Finksburg citizens group honors Brown, who offers advice on new commissioners

November 20, 1998|By Sheridan Lyons | Sheridan Lyons,SUN STAFF

Carroll County Commissioner W. Benjamin Brown received a "Friend of Finksburg" award last night from the Finksburg Planning Area Council, after advising the group on dealing with the new board of commissioners.

"Continue approaching issues the way you are doing -- with a very realistic, common-sense method that gives people in elected office the notion that they can talk to you," said Brown, 54, who will leave office next month after an unsuccessful race for a state delegate seat.

He told the group that it should avoid the mistakes of some activists in South Carroll, who began well but became "a group where you want to go out the back door when they come in the front."

"You don't have to be nasty, you just have to be persistent," he said. "Keep your new Board of County Commissioners very aware of your concerns."

Brown answered questions about growth control, regulating signs, the new master plan and the possible extension of Interstate 795. The proposed road extension is a concern for some county residents but he assured the group it will not happen in the near future.

"I don't want to see [Interstate] 795 cut a swath through the heart of what I consider the most beautiful part of Carroll County," said Brown. He urged the group to support growth-control measures so the county won't "put the cart back before the horse -- with development driving."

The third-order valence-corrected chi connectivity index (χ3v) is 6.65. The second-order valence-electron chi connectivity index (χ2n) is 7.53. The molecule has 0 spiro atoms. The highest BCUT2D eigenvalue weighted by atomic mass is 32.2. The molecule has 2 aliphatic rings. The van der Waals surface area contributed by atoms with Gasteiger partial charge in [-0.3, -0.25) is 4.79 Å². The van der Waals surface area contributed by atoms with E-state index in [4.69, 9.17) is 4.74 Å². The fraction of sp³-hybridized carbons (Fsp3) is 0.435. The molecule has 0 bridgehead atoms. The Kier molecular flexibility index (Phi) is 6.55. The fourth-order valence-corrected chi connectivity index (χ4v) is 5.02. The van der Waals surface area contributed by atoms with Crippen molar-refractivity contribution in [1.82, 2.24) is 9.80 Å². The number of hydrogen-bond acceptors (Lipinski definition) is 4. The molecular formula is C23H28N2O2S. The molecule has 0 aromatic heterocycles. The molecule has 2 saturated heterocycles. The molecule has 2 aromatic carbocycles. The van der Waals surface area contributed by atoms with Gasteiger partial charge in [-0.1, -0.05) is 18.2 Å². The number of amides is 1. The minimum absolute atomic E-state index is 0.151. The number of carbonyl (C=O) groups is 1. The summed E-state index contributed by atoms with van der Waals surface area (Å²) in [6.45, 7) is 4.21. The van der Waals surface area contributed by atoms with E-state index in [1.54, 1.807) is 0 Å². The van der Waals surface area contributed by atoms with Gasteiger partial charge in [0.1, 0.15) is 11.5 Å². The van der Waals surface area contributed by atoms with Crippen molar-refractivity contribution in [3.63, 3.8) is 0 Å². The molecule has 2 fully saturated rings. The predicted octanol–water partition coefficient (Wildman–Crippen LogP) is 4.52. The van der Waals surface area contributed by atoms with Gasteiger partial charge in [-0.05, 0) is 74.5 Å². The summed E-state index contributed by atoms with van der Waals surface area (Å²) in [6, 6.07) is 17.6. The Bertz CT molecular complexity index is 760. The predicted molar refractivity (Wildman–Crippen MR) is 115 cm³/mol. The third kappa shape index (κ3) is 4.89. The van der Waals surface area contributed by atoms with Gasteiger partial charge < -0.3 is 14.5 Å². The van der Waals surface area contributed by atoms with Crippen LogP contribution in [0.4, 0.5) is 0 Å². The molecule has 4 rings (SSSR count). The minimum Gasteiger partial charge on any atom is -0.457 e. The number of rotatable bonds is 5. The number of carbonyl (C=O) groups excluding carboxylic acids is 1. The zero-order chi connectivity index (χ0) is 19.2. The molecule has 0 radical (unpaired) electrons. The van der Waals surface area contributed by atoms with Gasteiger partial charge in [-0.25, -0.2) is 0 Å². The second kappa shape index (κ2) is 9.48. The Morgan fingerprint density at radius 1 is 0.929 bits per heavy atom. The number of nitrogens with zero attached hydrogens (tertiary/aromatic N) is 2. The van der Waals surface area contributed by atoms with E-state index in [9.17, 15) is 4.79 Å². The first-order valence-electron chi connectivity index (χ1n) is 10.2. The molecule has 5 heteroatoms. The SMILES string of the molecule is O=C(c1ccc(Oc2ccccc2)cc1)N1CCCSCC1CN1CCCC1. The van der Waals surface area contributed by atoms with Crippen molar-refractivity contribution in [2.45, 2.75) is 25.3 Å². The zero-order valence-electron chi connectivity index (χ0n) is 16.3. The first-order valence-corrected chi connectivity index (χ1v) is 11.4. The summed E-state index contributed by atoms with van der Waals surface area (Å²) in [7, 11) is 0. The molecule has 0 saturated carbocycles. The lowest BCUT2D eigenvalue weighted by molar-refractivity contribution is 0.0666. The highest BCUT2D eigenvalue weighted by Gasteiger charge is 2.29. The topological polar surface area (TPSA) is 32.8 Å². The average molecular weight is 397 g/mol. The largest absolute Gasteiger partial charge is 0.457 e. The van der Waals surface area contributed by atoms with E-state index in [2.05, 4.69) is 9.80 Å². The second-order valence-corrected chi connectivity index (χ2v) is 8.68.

"We are now part of the second- or third-largest metropolitan region in the United States, with the major infrastructure in Baltimore and Washington. Consequently, people are going to be back and forth to work outside Carroll County," Brown said.

Quality development with unobtrusive campus-style zoning and environmental protections would be an asset, he said.

"He's been a friend to Finksburg," said David O'Callaghan, president of the citizens group for Finksburg, a designated growth area for the county but not an incorporated town with a mayor and council. He awarded Brown a plaque and a Finksburg baseball cap.

"He has tried to give us patient guidance," said Finksburg board member Neil Ridgely, who serves as town manager in Hampstead. "We haven't always agreed, but isn't that expected in all matters politic?"

Brown told the group he began his political career after learning that a video arcade was planned across from his home. He joined with neighbors to defeat the project. The effort led to the formation of a neighborhood association, a seat on Westminster's board of zoning appeals, two winning elections for mayor of Westminster, and four years as a county commissioner.

"There is no winter of discontent," Brown said of his loss in a tough, five-person race in the Republican primary for three General Assembly seats in District 5. He said he had decided to leave the time-consuming job as county commissioner to be with his family.

Pub Date: 11/20/98

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